While he was teaching a youth group across town, my boyfriend set up an imaginary bus between the chairs in the sanctuary. It’s next stop? Hell. He asked the youth if they believed they deserved to go to hell. Well, almost the entire youth group got up out of their seats and went to the imaginary bus in the center aisle—but I didn’t.
After everyone returned to their seats, he asked the flip question, if anyone believed they deserved to get on a bus going to heaven. I sheepishly and solitarily side-stepped into the center aisle. Now, I certainly don’t think I’m worthy in and of myself to ride the bus to heaven, but I’m also certain that my bus ticket doesn’t say my final destination is hell. Because, Jesus, right?
It’s sort of a trick question. Can we deserve to go to hell, and simultaneously deserve to go to heaven? Deservedness is a matter of your identity. Is it in Christ? We, as Christians, are adopted by the King, and an heir does nothing to deserve his inheritance; it’s given to him because of his identity as his father’s child.
Satan will try to lie to you about your identity; he’ll tell you that you are not a qualified ambassador for the Lord. You aren’t worthy to represent Jesus. You cannot give God glory. You are not a little Christ. Satan wants to trap you in sin, too: lust for it, guilt from it—it doesn’t matter, just as long as you think you’re good for nothing other than messing up, as long as you believe you’ll never escape the inevitable fall.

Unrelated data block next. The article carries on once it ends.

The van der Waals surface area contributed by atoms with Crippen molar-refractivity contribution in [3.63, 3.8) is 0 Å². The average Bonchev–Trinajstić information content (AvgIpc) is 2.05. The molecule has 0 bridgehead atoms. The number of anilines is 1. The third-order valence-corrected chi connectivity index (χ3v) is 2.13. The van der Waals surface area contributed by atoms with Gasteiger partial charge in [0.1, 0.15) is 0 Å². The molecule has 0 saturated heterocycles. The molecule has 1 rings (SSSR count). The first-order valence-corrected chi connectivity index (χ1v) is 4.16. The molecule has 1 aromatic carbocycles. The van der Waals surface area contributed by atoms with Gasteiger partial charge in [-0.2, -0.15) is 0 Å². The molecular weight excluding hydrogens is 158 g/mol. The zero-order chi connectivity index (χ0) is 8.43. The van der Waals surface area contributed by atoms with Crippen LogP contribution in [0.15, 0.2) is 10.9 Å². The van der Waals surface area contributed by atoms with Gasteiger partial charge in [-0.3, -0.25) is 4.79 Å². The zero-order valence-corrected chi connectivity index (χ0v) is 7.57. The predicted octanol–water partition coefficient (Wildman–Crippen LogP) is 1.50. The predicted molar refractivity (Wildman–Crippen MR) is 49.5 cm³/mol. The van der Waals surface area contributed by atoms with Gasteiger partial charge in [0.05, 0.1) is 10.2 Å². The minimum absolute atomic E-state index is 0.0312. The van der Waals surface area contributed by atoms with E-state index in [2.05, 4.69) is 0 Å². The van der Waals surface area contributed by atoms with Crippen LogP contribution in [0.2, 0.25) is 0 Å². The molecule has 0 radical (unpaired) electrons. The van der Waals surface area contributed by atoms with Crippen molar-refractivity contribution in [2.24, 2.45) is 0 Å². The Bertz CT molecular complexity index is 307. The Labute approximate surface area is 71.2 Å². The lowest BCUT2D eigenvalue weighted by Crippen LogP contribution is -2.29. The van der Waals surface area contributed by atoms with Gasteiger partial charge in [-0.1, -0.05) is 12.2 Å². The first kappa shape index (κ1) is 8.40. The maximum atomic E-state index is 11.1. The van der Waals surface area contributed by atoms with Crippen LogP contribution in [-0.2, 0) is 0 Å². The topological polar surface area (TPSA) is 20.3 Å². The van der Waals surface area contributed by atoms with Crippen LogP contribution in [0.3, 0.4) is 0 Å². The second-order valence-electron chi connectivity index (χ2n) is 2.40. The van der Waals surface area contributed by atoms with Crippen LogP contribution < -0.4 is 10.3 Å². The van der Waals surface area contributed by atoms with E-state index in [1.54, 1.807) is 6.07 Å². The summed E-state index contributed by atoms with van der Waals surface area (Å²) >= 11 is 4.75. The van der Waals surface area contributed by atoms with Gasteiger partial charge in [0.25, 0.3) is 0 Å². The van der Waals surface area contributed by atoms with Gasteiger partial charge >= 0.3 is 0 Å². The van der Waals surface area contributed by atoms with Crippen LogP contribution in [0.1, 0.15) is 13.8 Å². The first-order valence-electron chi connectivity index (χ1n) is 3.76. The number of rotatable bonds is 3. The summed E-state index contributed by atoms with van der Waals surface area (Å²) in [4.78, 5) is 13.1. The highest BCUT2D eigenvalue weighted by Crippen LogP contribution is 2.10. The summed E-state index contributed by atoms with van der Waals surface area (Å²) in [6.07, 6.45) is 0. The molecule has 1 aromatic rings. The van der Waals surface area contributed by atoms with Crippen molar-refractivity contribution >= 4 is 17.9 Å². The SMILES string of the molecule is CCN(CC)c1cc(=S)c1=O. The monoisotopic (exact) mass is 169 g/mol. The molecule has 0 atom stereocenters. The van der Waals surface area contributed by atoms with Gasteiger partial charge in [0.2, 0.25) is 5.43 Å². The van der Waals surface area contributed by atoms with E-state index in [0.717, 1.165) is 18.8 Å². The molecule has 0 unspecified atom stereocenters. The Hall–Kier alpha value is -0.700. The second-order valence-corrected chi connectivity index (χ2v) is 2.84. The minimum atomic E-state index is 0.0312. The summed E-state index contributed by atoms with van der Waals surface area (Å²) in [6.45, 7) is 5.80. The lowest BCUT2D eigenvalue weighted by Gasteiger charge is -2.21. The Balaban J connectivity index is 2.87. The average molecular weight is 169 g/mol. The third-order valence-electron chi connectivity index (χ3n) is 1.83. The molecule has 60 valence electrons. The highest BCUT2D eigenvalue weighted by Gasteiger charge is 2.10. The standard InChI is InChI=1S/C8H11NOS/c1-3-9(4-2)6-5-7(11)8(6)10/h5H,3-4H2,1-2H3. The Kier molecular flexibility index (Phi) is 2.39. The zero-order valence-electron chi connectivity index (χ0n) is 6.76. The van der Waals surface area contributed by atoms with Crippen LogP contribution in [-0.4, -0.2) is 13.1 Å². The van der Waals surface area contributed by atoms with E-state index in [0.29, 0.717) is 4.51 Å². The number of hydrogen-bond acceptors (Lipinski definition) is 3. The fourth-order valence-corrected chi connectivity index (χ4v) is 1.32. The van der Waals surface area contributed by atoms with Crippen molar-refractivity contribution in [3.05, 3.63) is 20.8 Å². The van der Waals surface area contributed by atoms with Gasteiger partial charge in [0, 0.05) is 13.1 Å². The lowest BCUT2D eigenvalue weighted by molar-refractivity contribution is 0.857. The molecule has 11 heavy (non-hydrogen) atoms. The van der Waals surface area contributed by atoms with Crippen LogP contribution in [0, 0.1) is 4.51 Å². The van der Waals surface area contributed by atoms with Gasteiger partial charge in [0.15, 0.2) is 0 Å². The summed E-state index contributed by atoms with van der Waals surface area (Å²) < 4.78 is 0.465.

Falling short is not falling from grace, though. Whenever you mess up (I say when, not if, since you won’t be perfect until you’re eternally separated from this flesh), don’t get stuck in the worry and wallow. It’s easy to revel in the guilt of falling into mire, or to anticipate another slippery slope of temptation. Regretting and dreading sin is just as hindering as the sin itself. Instead, be grateful that you’ll inherit everything jointly with Jesus. Change your perspective to gratitude that He’s already accomplished the ultimate victory.
Paul said it better than I could: “I thank Christ Jesus our Lord who has enabled me, because He counted me faithful, putting me into the ministry, although I was formerly a blasphemer, a persecutor, and an insolent man…And the grace of our Lord was exceedingly abundant, with faith and love which are in Christ Jesus” (I Timothy 1:12-14).
Look at how much He loves you: the Old Testament was written to set the stage for the New Testament, and the New Testament was written so that you would find the gospel message. That means the entire Bible was written so that you could be a part of the continuing story. It’s sort of a trick question: do you deserve to represent Christ and give God glory? Don’t kid yourself. It’s what you were created for.